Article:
Josepha is an art historian and historian of 18-19th century China, with a specific interest in studying the art of Chinese gardens, early Sino-Western interactions and the urban, social and art history of the city of Guangzhou (Canton).
She received an MA in Art History from Paris IV Sorbonne University, an MA in Advanced Chinese Studies from Leeds University and a PhD in (Chinese) Landscape History at the University of Sheffield.
Her PhD thesis looked at the ways that Hong merchants used their private homes and gardens for social mobility in the global and local context of the Canton System (1757-1842).
Her most recent project combines history of science and art, by researching botanically accurate paintings of Chinese plants commissioned by British trader John Bradby Blake in late 18th century Canton and kept at the Oak Spring Garden Foundation (Virginia).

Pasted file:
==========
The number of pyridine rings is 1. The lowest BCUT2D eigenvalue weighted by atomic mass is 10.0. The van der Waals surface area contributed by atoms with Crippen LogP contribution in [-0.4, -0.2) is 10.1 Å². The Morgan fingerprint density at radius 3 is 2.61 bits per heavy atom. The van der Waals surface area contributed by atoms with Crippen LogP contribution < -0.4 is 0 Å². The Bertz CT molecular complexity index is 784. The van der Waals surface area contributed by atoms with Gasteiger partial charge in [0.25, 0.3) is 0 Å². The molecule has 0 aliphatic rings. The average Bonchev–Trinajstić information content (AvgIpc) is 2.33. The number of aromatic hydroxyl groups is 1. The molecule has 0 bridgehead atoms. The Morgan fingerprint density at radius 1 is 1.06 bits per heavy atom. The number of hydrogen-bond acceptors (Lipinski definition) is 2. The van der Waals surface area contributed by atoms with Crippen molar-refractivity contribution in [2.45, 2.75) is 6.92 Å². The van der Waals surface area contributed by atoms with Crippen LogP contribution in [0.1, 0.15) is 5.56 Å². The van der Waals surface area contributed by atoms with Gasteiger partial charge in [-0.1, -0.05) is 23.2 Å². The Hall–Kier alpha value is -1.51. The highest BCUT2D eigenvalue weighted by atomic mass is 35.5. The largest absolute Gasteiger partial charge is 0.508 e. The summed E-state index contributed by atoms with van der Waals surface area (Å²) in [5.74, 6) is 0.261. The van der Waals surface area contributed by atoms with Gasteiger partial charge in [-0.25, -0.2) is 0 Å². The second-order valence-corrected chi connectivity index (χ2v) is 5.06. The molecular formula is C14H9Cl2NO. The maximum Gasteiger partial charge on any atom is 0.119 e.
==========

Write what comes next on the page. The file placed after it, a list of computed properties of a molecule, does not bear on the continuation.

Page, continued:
- Richard, Josepha, ‘Collecting Chinese Flora: Eighteenth- to Nineteenth-Century Sino-British Scientific and Cultural Exchanges as Seen through British Collections of China Trade Botanical Paintings’, Ming Qing Yanjiu, 24 (2020): 209-244.
- Richard, Josepha and Jan Woudstra, ‘Thoroughly Chinese: Revealing the plants of the Hong merchants’ gardens through John Bradby Blake’s paintings.’ Curtis’s Botanical Magazine, 34 (2018): 475-497.
- Richard, Josepha, ‘Uncovering the Garden of the Richest Man on Earth in Nineteenth-Century Canton: Howqua’s Garden in Honam, China.” Garden History 43 (2015): 168–81.